‘I will not die but live, and will proclaim what the LORD has done. The LORD has chastened me severely, but he has not given me over to death.’ (vv17–18)
Psalm 118:15–24

Recently, on a retreat looking at God and chronic illness (a long-term condition for which there is no cure), I discovered people’s tremendous courage and God’s inexhaustible grace. Everyone involved experienced continuous pain, and practical restrictions to living and working as they would like.

Yet, each spoke of the life that God brought to them in very difficult human circumstances. It’s easy to use a word like ‘resilience’ (the ability to endure and overcome a significant experience), but altogether different when talking with those who require resilience on a daily, even hourly basis.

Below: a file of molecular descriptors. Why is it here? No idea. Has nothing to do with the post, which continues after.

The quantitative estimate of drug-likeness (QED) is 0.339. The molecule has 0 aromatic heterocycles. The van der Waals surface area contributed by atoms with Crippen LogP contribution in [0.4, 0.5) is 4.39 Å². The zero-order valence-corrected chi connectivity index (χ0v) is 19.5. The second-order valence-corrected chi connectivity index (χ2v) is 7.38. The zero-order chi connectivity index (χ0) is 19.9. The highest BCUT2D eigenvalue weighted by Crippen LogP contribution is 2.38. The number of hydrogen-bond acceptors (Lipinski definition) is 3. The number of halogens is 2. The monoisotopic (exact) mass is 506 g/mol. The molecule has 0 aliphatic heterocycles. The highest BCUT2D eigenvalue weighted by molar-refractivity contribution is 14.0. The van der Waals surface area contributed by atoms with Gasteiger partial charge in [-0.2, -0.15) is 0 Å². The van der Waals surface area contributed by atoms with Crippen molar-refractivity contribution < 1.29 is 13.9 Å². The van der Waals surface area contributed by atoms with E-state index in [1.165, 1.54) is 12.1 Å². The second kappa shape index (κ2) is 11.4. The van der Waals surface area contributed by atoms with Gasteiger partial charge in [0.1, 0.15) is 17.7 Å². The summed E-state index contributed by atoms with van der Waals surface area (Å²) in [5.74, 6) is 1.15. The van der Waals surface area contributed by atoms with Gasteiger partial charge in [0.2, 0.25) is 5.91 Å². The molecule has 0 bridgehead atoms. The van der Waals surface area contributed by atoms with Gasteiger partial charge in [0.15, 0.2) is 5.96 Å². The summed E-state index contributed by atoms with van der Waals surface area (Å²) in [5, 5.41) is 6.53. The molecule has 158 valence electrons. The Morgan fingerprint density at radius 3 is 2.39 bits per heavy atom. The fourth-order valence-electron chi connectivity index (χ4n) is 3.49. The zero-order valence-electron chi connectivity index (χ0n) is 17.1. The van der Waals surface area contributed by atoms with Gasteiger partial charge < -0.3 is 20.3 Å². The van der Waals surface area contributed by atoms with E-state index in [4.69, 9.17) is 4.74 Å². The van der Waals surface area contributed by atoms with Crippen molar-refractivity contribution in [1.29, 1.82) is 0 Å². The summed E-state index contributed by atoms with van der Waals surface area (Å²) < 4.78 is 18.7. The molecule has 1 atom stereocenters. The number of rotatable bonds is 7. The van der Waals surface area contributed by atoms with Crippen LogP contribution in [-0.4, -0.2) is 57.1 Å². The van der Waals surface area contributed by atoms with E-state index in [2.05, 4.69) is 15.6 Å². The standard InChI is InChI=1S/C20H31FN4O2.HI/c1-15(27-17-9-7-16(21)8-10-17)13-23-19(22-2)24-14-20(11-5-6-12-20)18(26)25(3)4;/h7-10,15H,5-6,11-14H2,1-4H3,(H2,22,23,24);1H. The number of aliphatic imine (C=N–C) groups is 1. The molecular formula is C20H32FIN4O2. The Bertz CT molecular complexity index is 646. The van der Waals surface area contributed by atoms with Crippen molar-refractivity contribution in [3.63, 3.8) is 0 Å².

Finding God within what many might see as impossible situations is both a testimony to that person’s qualities and an aspect of wonder at the nature of God’s compassionate message of love. It’s one thing to praise God if healed of my pain, as the lame man did at the gate Beautiful (Acts 3:8); altogether something else to remain faith-filled in the face of continuous illness (Job 13:15).

I have nothing but respect and gratitude for those who persevere in faith, though they do not enjoy the life they might want. Their testimony offers confidence for us all that God’s Word is true. Such testimony silences my complaint and invites me to choose to entrust myself once more to God’s promise.

Josh. 24:14–21; Prov. 3:5–8; Acts 3:1–10; Rev. 1:9–18.

A PRAYER TO MAKE: ‘Lord, I choose to place my hope in You, even when I am confused and uncertain. Give me courage when I find myself in the dark. Amen.’

Photo by AlvarraCrazy and ArtyFree from Depositphotos

Micha Jazz is Director of Resources at Waverley Abbey, UK.